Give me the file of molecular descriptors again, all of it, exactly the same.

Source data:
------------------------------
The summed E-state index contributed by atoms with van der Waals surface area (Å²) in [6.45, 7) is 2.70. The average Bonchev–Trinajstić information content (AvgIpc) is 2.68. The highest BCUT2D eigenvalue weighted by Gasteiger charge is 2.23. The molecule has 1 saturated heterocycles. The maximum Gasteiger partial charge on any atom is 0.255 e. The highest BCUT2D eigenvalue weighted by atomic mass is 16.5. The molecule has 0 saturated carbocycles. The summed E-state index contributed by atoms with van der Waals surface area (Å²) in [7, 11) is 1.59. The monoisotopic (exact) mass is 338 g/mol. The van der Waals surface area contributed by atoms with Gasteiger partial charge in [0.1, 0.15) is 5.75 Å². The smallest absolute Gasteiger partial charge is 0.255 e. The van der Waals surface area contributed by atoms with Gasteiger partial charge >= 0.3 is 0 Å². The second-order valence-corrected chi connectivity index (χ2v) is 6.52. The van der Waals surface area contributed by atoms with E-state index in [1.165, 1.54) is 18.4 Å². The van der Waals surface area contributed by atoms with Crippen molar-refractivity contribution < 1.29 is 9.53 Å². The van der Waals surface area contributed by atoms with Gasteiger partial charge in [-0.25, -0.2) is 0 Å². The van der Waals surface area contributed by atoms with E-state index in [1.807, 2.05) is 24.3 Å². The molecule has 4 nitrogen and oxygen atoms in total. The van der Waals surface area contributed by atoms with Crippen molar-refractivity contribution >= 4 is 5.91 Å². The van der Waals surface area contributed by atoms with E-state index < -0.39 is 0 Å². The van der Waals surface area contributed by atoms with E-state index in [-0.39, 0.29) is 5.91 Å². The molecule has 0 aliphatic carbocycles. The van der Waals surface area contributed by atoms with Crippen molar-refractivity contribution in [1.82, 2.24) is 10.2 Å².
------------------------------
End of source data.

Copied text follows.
The summed E-state index contributed by atoms with van der Waals surface area (Å²) in [6.45, 7) is 2.70. The average Bonchev–Trinajstić information content (AvgIpc) is 2.68. The highest BCUT2D eigenvalue weighted by Gasteiger charge is 2.23. The molecule has 1 saturated heterocycles. The maximum Gasteiger partial charge on any atom is 0.255 e. The highest BCUT2D eigenvalue weighted by atomic mass is 16.5. The molecule has 0 saturated carbocycles. The summed E-state index contributed by atoms with van der Waals surface area (Å²) in [7, 11) is 1.59. The monoisotopic (exact) mass is 338 g/mol. The van der Waals surface area contributed by atoms with Gasteiger partial charge in [0.1, 0.15) is 5.75 Å². The smallest absolute Gasteiger partial charge is 0.255 e. The van der Waals surface area contributed by atoms with Gasteiger partial charge >= 0.3 is 0 Å². The second-order valence-corrected chi connectivity index (χ2v) is 6.52. The van der Waals surface area contributed by atoms with E-state index in [1.165, 1.54) is 18.4 Å². The van der Waals surface area contributed by atoms with Crippen molar-refractivity contribution < 1.29 is 9.53 Å². The van der Waals surface area contributed by atoms with Gasteiger partial charge in [-0.25, -0.2) is 0 Å². The van der Waals surface area contributed by atoms with E-state index in [1.807, 2.05) is 24.3 Å². The molecule has 4 nitrogen and oxygen atoms in total. The van der Waals surface area contributed by atoms with Crippen molar-refractivity contribution >= 4 is 5.91 Å². The van der Waals surface area contributed by atoms with E-state index < -0.39 is 0 Å². The van der Waals surface area contributed by atoms with E-state index in [-0.39, 0.29) is 5.91 Å². The molecule has 0 aliphatic carbocycles. The van der Waals surface area contributed by atoms with Crippen molar-refractivity contribution in [1.82, 2.24) is 10.2 Å².